Jeremy Corbyn lodges motion to stop pupil nationality data collection

Labour leader Jeremy Corbyn has waded into the row over schools collecting pupil nationality and country of birth data, tabling a motion in parliament to stop the practice.

If it succeeds, the early day motion will cancel new laws introduced by the government in September forcing schools to collect the data in their annual census.

The new duty sparked a backlash among parents and education professionals and caused chaos in schools, with some wrongly demanding copies of pupils’ passports, and asking parents to confirm if their children are asylum seekers or refugees.

A dozen MPs have already signed Corbyn’s motion, which aims to revoke the statutory instrument used by the government to force through the change – which means the new rule was not debated in the commons.

The motion
The motion

Under parliamentary procedure, the early day motion, or ‘prayer’, can be used to revoke legislation providing it gets enough support.

Within two days of being tabled, the motion has 11 signatures, including those of the Labour leader, shadow education secretary Angela Rayner and the Green Party’s sole MP Caroline Lucas.

Early day motions like this act as official public notice that the opposition is trying to secure a debate on an issue.

Although the number of signatures does not directly affect the likelihood of a debate and vote taking place, it acts as a warning to the government over the level of support for such a debate.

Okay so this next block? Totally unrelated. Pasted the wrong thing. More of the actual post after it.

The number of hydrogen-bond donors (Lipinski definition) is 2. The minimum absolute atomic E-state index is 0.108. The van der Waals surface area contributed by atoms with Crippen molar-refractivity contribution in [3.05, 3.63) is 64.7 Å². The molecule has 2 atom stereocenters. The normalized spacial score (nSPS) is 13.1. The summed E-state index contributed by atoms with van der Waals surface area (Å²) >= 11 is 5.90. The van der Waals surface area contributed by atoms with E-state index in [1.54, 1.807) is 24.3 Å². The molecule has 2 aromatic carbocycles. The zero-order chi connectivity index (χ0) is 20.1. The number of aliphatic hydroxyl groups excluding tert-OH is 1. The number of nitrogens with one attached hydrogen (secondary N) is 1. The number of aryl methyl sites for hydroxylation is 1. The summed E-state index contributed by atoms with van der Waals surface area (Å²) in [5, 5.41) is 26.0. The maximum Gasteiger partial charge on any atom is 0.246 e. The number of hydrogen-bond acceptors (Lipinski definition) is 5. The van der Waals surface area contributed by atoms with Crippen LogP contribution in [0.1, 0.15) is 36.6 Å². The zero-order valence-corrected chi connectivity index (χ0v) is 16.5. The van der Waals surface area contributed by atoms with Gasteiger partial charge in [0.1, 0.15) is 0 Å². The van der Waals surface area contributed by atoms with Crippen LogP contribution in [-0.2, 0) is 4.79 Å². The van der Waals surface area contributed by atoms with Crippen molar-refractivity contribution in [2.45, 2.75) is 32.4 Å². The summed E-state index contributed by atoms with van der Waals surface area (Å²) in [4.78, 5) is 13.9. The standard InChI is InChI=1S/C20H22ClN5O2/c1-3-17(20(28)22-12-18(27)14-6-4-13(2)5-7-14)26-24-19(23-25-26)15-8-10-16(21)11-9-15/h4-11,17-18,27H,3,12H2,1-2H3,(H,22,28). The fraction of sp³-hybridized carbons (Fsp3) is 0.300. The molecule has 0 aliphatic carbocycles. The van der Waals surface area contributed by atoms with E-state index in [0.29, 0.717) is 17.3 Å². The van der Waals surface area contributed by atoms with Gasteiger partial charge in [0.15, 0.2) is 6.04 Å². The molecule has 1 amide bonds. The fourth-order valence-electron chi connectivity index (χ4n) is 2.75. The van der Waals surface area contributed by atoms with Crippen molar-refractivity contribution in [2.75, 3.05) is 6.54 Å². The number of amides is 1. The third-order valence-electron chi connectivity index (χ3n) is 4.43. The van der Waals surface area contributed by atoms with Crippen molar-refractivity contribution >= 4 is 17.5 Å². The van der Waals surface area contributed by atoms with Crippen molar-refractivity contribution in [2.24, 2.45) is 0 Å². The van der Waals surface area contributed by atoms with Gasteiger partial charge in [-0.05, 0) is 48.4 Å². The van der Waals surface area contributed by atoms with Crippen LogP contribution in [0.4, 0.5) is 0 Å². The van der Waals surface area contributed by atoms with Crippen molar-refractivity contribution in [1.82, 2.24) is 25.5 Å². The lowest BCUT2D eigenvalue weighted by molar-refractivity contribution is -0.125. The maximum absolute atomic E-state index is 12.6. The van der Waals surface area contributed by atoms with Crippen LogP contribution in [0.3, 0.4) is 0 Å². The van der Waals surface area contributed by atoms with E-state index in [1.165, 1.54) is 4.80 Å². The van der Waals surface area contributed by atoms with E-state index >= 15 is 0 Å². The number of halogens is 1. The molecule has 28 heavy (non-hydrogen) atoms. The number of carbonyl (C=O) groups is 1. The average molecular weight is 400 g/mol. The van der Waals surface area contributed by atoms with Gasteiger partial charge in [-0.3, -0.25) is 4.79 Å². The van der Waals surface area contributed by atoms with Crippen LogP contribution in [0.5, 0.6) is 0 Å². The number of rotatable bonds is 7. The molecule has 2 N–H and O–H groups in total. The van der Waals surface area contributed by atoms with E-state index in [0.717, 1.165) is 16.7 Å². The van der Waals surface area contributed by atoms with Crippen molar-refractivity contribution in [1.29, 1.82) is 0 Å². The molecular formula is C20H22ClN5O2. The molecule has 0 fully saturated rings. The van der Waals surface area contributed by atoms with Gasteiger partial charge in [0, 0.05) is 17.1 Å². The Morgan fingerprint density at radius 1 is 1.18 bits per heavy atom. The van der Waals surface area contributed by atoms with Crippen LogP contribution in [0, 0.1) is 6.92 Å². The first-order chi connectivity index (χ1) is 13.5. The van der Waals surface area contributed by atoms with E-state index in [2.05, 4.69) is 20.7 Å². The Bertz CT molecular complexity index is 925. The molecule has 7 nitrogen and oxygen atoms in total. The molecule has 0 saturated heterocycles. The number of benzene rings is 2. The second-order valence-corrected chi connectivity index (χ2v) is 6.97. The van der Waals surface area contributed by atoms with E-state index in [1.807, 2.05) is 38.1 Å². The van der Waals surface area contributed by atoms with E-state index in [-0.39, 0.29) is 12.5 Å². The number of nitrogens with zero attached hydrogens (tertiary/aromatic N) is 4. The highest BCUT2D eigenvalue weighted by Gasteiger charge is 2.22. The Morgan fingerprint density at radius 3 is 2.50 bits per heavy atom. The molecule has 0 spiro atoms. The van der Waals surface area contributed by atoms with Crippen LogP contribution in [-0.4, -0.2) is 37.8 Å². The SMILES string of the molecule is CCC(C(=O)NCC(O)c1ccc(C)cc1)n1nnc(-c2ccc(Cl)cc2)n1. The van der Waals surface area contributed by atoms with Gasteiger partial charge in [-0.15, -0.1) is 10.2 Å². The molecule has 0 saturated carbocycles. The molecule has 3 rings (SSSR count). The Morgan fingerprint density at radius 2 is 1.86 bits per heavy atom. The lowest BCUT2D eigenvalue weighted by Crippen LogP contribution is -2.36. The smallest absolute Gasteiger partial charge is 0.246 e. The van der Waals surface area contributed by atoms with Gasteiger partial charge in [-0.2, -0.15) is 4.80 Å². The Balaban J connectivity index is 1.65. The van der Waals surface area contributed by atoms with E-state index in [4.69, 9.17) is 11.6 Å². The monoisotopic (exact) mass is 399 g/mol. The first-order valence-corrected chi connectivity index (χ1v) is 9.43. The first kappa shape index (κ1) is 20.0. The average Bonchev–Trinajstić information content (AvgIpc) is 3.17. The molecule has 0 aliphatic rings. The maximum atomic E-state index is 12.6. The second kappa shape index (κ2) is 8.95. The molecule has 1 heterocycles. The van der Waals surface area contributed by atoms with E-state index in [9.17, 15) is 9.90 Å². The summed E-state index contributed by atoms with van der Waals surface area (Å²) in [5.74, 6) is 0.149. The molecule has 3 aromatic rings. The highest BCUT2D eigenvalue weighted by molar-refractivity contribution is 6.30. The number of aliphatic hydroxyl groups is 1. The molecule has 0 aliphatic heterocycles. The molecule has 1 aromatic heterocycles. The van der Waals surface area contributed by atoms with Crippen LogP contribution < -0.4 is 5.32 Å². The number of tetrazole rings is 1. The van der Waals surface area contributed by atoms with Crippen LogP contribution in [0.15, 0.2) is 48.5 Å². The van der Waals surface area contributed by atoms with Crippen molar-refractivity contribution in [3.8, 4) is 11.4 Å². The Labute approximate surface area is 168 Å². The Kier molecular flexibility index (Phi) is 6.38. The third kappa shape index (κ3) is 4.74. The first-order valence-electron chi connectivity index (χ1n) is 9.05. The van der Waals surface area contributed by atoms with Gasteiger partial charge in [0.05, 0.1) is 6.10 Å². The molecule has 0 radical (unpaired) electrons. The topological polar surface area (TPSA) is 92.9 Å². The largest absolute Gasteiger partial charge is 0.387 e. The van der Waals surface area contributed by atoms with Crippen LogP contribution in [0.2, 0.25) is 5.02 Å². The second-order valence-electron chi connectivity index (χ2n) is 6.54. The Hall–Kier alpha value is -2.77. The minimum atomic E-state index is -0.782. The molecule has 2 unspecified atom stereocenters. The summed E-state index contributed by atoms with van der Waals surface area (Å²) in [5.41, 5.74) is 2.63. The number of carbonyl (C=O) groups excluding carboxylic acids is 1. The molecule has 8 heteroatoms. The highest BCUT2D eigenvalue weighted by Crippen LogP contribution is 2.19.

Schools Week understands the move has widespread support among other Labour MPs and is likely to also be signed by the Liberal Democrat’s eight MPs.

“Like thousands of other parents, as well as many schools and their teachers, I am personally affronted by this unwarranted intrusion,” Rayner told Schools Week.

“It is causing extra worry and fear amongst many in our communities – the government should stop it now.”

Ministers have sought to reassure parents that the additional data will not be used by the Home Office for immigration processes after some schools’ demand to see passports prompted a boycott from parents.

The government claims it is collecting the data to help schools to cope better with pupils with first languages other than English, but privacy campaigners have warned that any agreement not to share the new data with other departments is “in effect, worthless” because it is not backed up by legislation.

A timetable for a potential debate and vote is yet to be finalised.



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One comment

  1. Brian Warshaw

    The government claim that it is collecting the data to help schools cope better with pupils whose first language is other than English, is balderdash. If that was its intention it would be simple to ask schools to report the number on the second day of the new year or term, and provide resources from a pre-approved budget.

    The mechanics are simple enough, the intention is, I suspect, not to provide any additional resources.